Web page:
A lawsuit challenging whether U.S. Sen. Mary Landrieu is a resident of Louisiana and qualified to run for re-election has been dismissed on a technical issue related to timing.
But the central argument over Landrieu’s residency skirted past a formal ruling Friday. Judge Wilson Fields, of the 19th Judicial District, said Republican state Rep. Paul Hollis’ lawsuit is premature because residency can only be challenged once a senator is elected. Hollis’ petition had directly addressed Landrieu’s qualifications as a candidate — not a sitting senator.
Landrieu, a Democrat in her third term in the U.S. Senate, has long maintained that she is a resident of New Orleans — claiming the house where she grew up with her parents as her home. She’s registered to vote there and owns the house along with her siblings and parents.
But Landrieu also owns a $2.5 million home in Washington, D.C., where her husband is a real estate broker, and critics have argued that she has made the nation’s capital her permanent home.
After Hollis’ lawsuit was dismissed Friday, Landrieu’s attorneys said she will make the legal case for her Louisiana residency if necessary at a later date.
“Sen. Landrieu has been a resident of the state of Louisiana her entire life,” Landrieu’s attorney Tony Clayton said.
Hollis, of Covington, said he hasn’t yet decided whether he will appeal Friday’s ruling, but he expects to revisit the residency issue if Landrieu wins this fall’s election, which is slated for Nov. 4 with the potential for a Dec. 6 runoff.
Landrieu was not in court for the hearing. Clayton said she would attend if the matter went to trial, but they suspected it would be quickly dismissed.
A small group of Republican activists had gathered outside the courthouse in case Landrieu attended with signs “welcoming” her to Louisiana.
“I do think it’s interesting the senator was not here to prove her inhabitancy,” Hollis said.
Legal experts had predicted the case would be dismissed, and they say it’s unlikely legal arguments that Landrieu isn’t a resident of Louisiana will pass muster.
But the issue of Landrieu’s residency is among the latest political hurdles she faces this election cycle. Considered one of the most vulnerable Democrats seeking re-election to the Senate, Landrieu’s race has drawn the national spotlight.
She faces Republican challengers U.S. Rep. Bill Cassidy, of Baton Rouge, and tea party-backed Ron Maness, of Madisonville, who filed his own rejected petitions challenging Landrieu’s Louisiana residency.
Documents that Hollis’ attorney, Matthew Monson, brought to court Friday largely mirrored Maness’ claims — that Landrieu used the word “permanently” to describe her move to Washington in a 1997 New York Times article; that she has used her Washington address on official paperwork; that she hosts parties and political gatherings there; and that her parents live in the 4301 S. Prieur St. home in New Orleans that she lists as her Louisiana residence.
In an email following the ruling, Landrieu spokesman Fabien Levy called Hollis’ lawsuit “desperate.”
“For the sake of Louisiana voters, it’s time we end this sideshow and focus on the issues important in this race,” Levy said.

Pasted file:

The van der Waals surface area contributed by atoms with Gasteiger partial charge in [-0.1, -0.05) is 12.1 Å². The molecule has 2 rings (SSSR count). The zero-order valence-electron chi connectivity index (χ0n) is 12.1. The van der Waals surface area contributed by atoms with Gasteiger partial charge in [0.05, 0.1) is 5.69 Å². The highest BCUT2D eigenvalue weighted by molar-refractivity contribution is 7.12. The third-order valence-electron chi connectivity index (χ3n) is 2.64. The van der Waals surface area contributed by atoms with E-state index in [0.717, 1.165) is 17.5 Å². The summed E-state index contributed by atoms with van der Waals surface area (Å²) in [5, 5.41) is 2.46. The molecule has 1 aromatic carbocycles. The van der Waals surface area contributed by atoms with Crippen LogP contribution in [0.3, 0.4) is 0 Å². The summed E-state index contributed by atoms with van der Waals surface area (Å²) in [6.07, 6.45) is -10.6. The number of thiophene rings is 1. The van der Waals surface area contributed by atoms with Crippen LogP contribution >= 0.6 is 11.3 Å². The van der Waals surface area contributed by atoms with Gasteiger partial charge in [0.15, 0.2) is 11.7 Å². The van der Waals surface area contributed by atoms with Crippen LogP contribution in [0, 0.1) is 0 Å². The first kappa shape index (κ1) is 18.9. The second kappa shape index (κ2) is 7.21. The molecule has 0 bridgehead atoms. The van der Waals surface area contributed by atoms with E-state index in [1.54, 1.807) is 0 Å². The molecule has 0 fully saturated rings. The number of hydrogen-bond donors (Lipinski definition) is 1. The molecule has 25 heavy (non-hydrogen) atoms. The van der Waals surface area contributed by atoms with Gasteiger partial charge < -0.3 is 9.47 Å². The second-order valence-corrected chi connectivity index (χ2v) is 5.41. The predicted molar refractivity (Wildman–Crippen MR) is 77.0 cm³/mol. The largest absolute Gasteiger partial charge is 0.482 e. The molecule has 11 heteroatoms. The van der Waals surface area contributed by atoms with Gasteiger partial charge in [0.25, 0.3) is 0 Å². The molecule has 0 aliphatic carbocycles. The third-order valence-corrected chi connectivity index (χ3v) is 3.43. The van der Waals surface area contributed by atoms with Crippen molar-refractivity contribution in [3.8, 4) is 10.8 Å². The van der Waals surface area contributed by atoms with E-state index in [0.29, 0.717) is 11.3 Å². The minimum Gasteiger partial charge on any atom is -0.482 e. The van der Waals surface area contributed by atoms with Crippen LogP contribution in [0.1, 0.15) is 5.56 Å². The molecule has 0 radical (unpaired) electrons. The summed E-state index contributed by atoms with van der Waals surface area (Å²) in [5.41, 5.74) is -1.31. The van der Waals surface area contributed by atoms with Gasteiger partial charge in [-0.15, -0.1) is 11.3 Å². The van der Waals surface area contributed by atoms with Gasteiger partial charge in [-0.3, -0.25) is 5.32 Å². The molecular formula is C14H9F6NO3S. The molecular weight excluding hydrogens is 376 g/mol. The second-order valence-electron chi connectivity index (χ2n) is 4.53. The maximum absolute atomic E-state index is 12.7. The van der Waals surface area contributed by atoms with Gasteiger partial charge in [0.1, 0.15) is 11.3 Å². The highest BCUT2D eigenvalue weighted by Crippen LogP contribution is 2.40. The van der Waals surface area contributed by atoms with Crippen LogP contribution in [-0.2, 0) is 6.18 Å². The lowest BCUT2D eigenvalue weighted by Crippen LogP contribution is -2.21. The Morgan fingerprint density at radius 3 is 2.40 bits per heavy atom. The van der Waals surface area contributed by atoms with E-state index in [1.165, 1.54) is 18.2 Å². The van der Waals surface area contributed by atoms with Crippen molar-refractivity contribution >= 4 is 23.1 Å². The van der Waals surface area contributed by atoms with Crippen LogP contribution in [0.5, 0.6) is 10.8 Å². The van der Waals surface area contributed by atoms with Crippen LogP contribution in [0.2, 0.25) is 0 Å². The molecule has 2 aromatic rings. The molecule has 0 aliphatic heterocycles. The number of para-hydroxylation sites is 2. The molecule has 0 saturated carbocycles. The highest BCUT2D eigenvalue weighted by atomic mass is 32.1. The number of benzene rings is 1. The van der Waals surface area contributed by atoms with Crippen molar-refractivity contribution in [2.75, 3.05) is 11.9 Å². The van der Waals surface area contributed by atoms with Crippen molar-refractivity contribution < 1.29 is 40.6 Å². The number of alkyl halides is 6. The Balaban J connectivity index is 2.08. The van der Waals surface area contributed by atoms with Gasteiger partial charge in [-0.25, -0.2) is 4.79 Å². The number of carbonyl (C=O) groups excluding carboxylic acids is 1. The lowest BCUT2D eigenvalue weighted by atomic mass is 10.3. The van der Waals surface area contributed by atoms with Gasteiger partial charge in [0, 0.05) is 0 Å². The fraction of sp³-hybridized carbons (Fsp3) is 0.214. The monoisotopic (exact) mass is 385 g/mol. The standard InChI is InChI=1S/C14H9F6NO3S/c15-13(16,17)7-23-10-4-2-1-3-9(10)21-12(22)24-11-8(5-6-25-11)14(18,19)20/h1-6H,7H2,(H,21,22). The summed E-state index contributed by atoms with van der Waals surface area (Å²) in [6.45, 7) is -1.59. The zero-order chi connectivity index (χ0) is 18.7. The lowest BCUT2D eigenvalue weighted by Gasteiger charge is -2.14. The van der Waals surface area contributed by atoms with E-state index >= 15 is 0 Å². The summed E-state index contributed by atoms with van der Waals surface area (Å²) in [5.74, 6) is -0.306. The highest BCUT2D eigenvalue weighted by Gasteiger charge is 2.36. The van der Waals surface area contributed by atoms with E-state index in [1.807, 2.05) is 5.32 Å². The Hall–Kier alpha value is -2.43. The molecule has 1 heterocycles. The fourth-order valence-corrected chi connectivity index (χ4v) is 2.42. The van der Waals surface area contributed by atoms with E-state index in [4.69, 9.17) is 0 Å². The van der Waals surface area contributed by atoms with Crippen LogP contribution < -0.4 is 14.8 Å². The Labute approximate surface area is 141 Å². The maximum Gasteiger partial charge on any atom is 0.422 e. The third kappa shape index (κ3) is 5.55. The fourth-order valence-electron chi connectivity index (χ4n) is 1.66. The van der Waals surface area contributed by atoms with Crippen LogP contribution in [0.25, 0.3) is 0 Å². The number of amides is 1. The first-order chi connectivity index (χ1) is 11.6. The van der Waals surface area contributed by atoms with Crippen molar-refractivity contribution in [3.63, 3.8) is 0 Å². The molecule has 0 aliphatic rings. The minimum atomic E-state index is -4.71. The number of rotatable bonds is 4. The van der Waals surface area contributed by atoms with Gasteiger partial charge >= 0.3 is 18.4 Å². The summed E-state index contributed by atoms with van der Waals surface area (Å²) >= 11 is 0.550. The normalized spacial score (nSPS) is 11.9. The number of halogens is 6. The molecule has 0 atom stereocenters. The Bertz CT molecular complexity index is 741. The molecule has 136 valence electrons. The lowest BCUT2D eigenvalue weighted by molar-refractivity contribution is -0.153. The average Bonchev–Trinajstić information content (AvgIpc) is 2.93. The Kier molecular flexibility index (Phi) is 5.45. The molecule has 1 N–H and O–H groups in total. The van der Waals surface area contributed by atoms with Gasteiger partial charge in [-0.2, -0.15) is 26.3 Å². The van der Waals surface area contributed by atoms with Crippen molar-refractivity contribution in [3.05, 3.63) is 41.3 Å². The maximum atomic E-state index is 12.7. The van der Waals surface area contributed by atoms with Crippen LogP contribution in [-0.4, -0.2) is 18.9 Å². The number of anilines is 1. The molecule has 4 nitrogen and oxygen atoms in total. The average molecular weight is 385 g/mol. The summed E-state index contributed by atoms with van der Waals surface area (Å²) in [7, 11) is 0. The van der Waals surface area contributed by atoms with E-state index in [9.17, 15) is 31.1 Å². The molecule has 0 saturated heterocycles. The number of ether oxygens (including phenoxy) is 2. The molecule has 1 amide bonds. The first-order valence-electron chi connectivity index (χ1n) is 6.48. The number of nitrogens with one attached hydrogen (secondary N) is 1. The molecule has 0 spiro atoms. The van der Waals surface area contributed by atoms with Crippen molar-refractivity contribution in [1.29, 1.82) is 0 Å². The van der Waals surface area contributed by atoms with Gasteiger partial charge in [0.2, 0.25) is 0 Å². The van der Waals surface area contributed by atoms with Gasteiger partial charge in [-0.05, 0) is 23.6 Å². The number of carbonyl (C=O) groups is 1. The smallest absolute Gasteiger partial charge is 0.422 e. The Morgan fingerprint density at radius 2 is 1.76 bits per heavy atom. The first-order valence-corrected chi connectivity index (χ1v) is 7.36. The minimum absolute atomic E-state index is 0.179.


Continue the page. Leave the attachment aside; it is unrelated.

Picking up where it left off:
In court, Clayton described what he saw as a series of errors in the lawsuit’s filing, which he said showed that it was politically driven and should be dismissed.
“This is completely a sham,” Clayton said.
The petition reached the clerk’s office a minute after the 4:30 p.m. deadline. Monson said that was due to a busy fax machine at the courthouse and argued the law is unclear on the deadline.
As initially filed, the petition stated that Landrieu is a resident of Orleans Parish, which is the opposite of the Hollis’ claim that she doesn’t live in Louisiana. Monson said that part was a clerical error and should have said she “claims to” live in Orleans Parish.
At one point, Fields asked Monson to explain what he thought “domicile” meant legally.
“I actually don’t know,” Monson told the judge.
Legally, a person’s domicile is his or her “habitual residence.” Fields said the legal definition is important to him. He personally dealt with the residence/domicile issue in the courts in 1995, when he ran for the state Senate as a college student.
“We had no business having to come up here today,” Clayton said. “He doesn’t know what domicile is.”
It took less than an hour of the back-and-forth for Fields to dismiss the case, ordering Hollis to pay court costs and suggesting that Landrieu may be able to seek reimbursement for her legal fees from Hollis.
Shortly after, Landrieu’s campaign insinuated that the residency issue had been decided, despite the dismissal relying solely on technical issues.
“The judge was clear — Sen. Landrieu resides in Louisiana and is qualified to run for the Senate, as she has three times in the past,” Levy said in the statement.
Meanwhile, state Republican Party Executive Director Jason Doré doubled down on the claim that Landrieu doesn’t live in Louisiana.
“The fact that Mary Landrieu’s lawyers argued their case on a timing technicality and not whether Landrieu is actually a Louisiana resident says a lot about where the senator actually lives,” he said. “It’s laughable that Sen. Landrieu thinks voters will believe that she can afford a $2.5 million house in Washington, D.C., but lives with her parents and doesn’t own a home herself in Louisiana.”
Follow Elizabeth Crisp on Twitter, @elizabethcrisp.
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